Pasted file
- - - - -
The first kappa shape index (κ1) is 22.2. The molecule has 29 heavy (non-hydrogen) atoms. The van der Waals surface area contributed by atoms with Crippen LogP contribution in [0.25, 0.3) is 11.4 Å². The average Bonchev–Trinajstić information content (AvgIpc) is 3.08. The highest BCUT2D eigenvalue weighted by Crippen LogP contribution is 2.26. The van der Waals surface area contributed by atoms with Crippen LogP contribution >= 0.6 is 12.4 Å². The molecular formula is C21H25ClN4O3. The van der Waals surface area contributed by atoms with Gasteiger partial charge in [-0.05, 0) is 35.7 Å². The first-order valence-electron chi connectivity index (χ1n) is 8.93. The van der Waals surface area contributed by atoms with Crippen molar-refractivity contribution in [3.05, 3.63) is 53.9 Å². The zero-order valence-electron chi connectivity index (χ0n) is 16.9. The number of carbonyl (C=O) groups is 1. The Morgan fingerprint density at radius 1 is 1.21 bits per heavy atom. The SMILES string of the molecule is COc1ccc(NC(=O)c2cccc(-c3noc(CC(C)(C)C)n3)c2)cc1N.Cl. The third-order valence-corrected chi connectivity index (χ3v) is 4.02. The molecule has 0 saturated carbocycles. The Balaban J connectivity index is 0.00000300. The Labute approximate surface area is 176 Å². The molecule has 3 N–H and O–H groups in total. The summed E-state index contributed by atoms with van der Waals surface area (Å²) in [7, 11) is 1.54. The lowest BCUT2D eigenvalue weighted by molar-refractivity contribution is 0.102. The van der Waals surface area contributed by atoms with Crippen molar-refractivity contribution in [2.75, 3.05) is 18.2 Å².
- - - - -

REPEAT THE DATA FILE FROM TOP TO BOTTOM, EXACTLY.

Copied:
The first kappa shape index (κ1) is 22.2. The molecule has 29 heavy (non-hydrogen) atoms. The van der Waals surface area contributed by atoms with Crippen LogP contribution in [0.25, 0.3) is 11.4 Å². The average Bonchev–Trinajstić information content (AvgIpc) is 3.08. The highest BCUT2D eigenvalue weighted by Crippen LogP contribution is 2.26. The van der Waals surface area contributed by atoms with Crippen LogP contribution >= 0.6 is 12.4 Å². The molecular formula is C21H25ClN4O3. The van der Waals surface area contributed by atoms with Gasteiger partial charge in [-0.05, 0) is 35.7 Å². The first-order valence-electron chi connectivity index (χ1n) is 8.93. The van der Waals surface area contributed by atoms with Crippen molar-refractivity contribution in [3.05, 3.63) is 53.9 Å². The zero-order valence-electron chi connectivity index (χ0n) is 16.9. The number of carbonyl (C=O) groups is 1. The Morgan fingerprint density at radius 1 is 1.21 bits per heavy atom. The SMILES string of the molecule is COc1ccc(NC(=O)c2cccc(-c3noc(CC(C)(C)C)n3)c2)cc1N.Cl. The third-order valence-corrected chi connectivity index (χ3v) is 4.02. The molecule has 0 saturated carbocycles. The Balaban J connectivity index is 0.00000300. The Labute approximate surface area is 176 Å². The molecule has 3 N–H and O–H groups in total. The summed E-state index contributed by atoms with van der Waals surface area (Å²) in [7, 11) is 1.54. The lowest BCUT2D eigenvalue weighted by molar-refractivity contribution is 0.102. The van der Waals surface area contributed by atoms with Crippen molar-refractivity contribution in [2.75, 3.05) is 18.2 Å².